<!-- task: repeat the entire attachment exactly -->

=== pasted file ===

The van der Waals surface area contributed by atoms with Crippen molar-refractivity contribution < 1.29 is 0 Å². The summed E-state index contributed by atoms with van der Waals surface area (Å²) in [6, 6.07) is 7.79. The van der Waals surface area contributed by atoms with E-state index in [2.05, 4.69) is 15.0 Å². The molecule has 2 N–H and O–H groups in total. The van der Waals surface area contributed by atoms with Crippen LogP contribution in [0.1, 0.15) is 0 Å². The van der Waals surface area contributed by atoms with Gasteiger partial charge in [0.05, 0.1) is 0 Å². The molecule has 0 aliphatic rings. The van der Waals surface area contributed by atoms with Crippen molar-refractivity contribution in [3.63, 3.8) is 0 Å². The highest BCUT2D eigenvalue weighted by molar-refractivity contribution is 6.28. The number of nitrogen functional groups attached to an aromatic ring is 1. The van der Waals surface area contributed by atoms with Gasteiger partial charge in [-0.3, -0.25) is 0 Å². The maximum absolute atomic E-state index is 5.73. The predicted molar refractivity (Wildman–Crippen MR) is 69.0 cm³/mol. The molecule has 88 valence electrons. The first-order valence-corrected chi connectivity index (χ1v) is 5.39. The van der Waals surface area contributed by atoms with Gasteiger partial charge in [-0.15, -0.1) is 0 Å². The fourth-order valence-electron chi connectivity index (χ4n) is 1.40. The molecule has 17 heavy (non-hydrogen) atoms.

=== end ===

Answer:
The van der Waals surface area contributed by atoms with Crippen molar-refractivity contribution < 1.29 is 0 Å². The summed E-state index contributed by atoms with van der Waals surface area (Å²) in [6, 6.07) is 7.79. The van der Waals surface area contributed by atoms with E-state index in [2.05, 4.69) is 15.0 Å². The molecule has 2 N–H and O–H groups in total. The van der Waals surface area contributed by atoms with Crippen LogP contribution in [0.1, 0.15) is 0 Å². The van der Waals surface area contributed by atoms with Gasteiger partial charge in [0.05, 0.1) is 0 Å². The molecule has 0 aliphatic rings. The van der Waals surface area contributed by atoms with Crippen molar-refractivity contribution in [3.63, 3.8) is 0 Å². The highest BCUT2D eigenvalue weighted by molar-refractivity contribution is 6.28. The number of nitrogen functional groups attached to an aromatic ring is 1. The van der Waals surface area contributed by atoms with Gasteiger partial charge in [-0.3, -0.25) is 0 Å². The maximum absolute atomic E-state index is 5.73. The predicted molar refractivity (Wildman–Crippen MR) is 69.0 cm³/mol. The molecule has 88 valence electrons. The first-order valence-corrected chi connectivity index (χ1v) is 5.39. The van der Waals surface area contributed by atoms with Gasteiger partial charge in [-0.15, -0.1) is 0 Å². The fourth-order valence-electron chi connectivity index (χ4n) is 1.40. The molecule has 17 heavy (non-hydrogen) atoms.